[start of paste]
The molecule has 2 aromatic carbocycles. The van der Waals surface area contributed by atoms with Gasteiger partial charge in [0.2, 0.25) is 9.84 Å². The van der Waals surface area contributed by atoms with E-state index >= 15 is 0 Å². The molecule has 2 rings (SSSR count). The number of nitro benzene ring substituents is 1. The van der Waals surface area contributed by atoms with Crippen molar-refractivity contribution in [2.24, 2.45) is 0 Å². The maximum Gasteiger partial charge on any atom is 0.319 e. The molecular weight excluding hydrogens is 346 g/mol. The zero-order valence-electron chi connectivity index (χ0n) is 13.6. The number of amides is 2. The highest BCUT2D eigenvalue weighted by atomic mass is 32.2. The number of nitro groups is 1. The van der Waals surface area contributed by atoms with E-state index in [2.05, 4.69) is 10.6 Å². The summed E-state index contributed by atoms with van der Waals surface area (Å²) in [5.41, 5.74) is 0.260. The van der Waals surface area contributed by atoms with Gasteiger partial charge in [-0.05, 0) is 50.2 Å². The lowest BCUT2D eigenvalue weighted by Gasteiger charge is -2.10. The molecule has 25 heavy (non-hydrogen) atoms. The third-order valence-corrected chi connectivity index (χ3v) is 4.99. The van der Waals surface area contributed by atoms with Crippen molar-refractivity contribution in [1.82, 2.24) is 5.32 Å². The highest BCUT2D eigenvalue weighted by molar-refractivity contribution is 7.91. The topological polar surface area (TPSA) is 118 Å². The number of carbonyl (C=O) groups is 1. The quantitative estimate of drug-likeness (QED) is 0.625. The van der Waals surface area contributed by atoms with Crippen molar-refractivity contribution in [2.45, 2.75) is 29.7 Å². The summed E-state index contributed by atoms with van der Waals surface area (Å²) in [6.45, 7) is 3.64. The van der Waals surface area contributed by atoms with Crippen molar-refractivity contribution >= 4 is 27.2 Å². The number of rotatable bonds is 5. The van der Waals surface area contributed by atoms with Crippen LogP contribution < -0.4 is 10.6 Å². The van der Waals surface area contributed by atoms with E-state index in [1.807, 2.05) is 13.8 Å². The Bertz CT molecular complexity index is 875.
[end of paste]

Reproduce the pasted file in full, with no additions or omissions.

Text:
The molecule has 2 aromatic carbocycles. The van der Waals surface area contributed by atoms with Gasteiger partial charge in [0.2, 0.25) is 9.84 Å². The van der Waals surface area contributed by atoms with E-state index >= 15 is 0 Å². The molecule has 2 rings (SSSR count). The number of nitro benzene ring substituents is 1. The van der Waals surface area contributed by atoms with Crippen molar-refractivity contribution in [2.24, 2.45) is 0 Å². The maximum Gasteiger partial charge on any atom is 0.319 e. The molecular weight excluding hydrogens is 346 g/mol. The zero-order valence-electron chi connectivity index (χ0n) is 13.6. The number of amides is 2. The highest BCUT2D eigenvalue weighted by atomic mass is 32.2. The number of nitro groups is 1. The van der Waals surface area contributed by atoms with E-state index in [2.05, 4.69) is 10.6 Å². The summed E-state index contributed by atoms with van der Waals surface area (Å²) in [5.41, 5.74) is 0.260. The van der Waals surface area contributed by atoms with Gasteiger partial charge in [-0.05, 0) is 50.2 Å². The lowest BCUT2D eigenvalue weighted by Gasteiger charge is -2.10. The molecule has 25 heavy (non-hydrogen) atoms. The third-order valence-corrected chi connectivity index (χ3v) is 4.99. The van der Waals surface area contributed by atoms with Crippen molar-refractivity contribution in [1.82, 2.24) is 5.32 Å². The highest BCUT2D eigenvalue weighted by molar-refractivity contribution is 7.91. The topological polar surface area (TPSA) is 118 Å². The number of carbonyl (C=O) groups is 1. The quantitative estimate of drug-likeness (QED) is 0.625. The van der Waals surface area contributed by atoms with Crippen molar-refractivity contribution in [2.45, 2.75) is 29.7 Å². The summed E-state index contributed by atoms with van der Waals surface area (Å²) in [6.45, 7) is 3.64. The van der Waals surface area contributed by atoms with Crippen molar-refractivity contribution >= 4 is 27.2 Å². The number of rotatable bonds is 5. The van der Waals surface area contributed by atoms with Crippen LogP contribution < -0.4 is 10.6 Å². The van der Waals surface area contributed by atoms with E-state index in [1.807, 2.05) is 13.8 Å². The Bertz CT molecular complexity index is 875.